WaPo/UMD Poll Shows Strong Support for Restricting Immigration During Pandemic

The president has room for stricter measures

By Andrew R. Arthur on May 5, 2020

  • A poll conducted between April 21 and 26 showed that 65 percent of adults polled supported temporarily blocking nearly all immigration into the United States during the Wuhan coronavirus pandemic.
  • Specifically, 83 percent of Republicans, 49 percent of Democrats, and 67 percent of Independents support such restrictions. The idea is popular even among young adults.
  • That poll supports the idea that the president has room to impose even stricter restrictions on the entry of foreign nationals, including non-immigrant guestworkers, than those included in his April 22 presidential proclamation.

Last week, the Washington Post and the University of Maryland published a poll that showed a large number of Americans support a temporary restriction on "nearly all immigration" into the United States during the ongoing Wuhan coronavirus pandemic. That poll supports the idea that the president has room to impose even stricter restrictions on the entry of foreign nationals, including non-immigrant guestworkers, than he has already taken.

The poll was conducted between April 21 and 26, and included 1,008 adult respondents. They were asked: "Would you support or oppose temporarily blocking nearly all immigration into the United States during the coronavirus outbreak?" The poll showed that 65 percent supported such restrictions, 34 percent were opposed, and 1 percent had no opinion.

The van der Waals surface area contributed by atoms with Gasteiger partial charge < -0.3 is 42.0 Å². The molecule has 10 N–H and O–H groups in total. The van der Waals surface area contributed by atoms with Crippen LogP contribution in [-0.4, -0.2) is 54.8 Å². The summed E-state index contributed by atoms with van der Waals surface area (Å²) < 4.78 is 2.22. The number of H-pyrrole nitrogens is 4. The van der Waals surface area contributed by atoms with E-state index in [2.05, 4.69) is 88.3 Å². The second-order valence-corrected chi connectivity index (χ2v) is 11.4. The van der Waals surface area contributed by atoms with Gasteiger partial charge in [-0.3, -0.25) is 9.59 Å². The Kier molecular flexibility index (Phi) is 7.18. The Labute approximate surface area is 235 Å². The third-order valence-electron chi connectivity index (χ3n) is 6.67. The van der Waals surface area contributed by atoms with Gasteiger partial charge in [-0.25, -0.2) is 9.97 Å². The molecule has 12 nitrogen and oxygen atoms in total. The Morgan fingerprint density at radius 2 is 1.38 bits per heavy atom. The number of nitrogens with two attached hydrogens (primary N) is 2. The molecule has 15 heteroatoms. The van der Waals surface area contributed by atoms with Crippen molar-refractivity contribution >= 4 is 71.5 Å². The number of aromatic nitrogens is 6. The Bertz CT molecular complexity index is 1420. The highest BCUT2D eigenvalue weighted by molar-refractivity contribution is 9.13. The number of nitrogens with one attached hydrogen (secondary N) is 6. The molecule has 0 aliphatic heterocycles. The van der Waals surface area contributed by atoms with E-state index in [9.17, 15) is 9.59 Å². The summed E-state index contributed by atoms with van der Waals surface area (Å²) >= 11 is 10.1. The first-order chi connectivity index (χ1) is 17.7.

Of those polled, 32 percent considered themselves Democrats, 25 percent Republicans, 42 percent Independent, and 1 percent "other".

An April 28 article on that poll in the Washington Post noted that 83 percent of Republicans were in favor of such a restriction, as were 49 percent of Democrats (49 percent of whom were also opposed). In addition, Independents overwhelming supported such action, with 67 percent in support.

Quoting Michael Hanmer, a professor of government and politics at the University of Maryland who co-directed the survey, the Post reported:

"One of the most surprising results is that majorities of 18- to 29-year-olds, who tend to be more open to immigration and have a more global perspective, support the proposal to block immigration. ... One way for people to deal with the reality that so many scientific and policy questions have yet to be answered is to look to concrete solutions."

I will note that the first part of that statement is fact, while the second part is apparently analysis, but it nonetheless makes empirical sense: If we need to "flatten the curve" of the spread of the Wuhan coronavirus with social distancing and stay-at-home orders, limiting the total population (and barring the entry of newcomers, some of whom may have the illness already) is a logical step.

Such restrictions have support from both whites and non-whites, with 67 percent of whites in favor, along with 61 percent of nonwhites. (Among Hispanics, who can be of any race, 69 percent support temporarily halting nearly all immigration.)

The president announced such restrictions in a tweet on April 20:

He subsequently issued the actual presidential proclamation instituting those restrictions on April 22. As I described the proclamation the next day: